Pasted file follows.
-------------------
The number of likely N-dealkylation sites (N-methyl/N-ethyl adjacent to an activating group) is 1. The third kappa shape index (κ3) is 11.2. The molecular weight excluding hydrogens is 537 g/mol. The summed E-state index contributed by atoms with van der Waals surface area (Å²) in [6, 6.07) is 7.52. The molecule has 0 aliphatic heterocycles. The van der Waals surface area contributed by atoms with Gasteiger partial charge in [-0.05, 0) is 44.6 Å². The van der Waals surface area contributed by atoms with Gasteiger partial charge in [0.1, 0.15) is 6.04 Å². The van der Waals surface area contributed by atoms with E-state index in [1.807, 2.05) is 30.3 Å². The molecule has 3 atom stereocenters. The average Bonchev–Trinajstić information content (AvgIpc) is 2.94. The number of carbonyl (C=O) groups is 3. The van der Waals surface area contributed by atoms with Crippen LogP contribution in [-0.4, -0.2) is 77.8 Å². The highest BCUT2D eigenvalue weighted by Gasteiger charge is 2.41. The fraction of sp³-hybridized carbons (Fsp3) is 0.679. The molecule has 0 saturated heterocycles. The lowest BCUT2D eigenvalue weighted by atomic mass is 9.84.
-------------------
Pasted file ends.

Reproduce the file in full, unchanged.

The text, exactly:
The number of likely N-dealkylation sites (N-methyl/N-ethyl adjacent to an activating group) is 1. The third kappa shape index (κ3) is 11.2. The molecular weight excluding hydrogens is 537 g/mol. The summed E-state index contributed by atoms with van der Waals surface area (Å²) in [6, 6.07) is 7.52. The molecule has 0 aliphatic heterocycles. The van der Waals surface area contributed by atoms with Gasteiger partial charge in [-0.05, 0) is 44.6 Å². The van der Waals surface area contributed by atoms with Gasteiger partial charge in [0.1, 0.15) is 6.04 Å². The van der Waals surface area contributed by atoms with E-state index in [1.807, 2.05) is 30.3 Å². The molecule has 3 atom stereocenters. The average Bonchev–Trinajstić information content (AvgIpc) is 2.94. The number of carbonyl (C=O) groups is 3. The van der Waals surface area contributed by atoms with Crippen LogP contribution in [-0.4, -0.2) is 77.8 Å². The highest BCUT2D eigenvalue weighted by Gasteiger charge is 2.41. The fraction of sp³-hybridized carbons (Fsp3) is 0.679. The molecule has 0 saturated heterocycles. The lowest BCUT2D eigenvalue weighted by atomic mass is 9.84.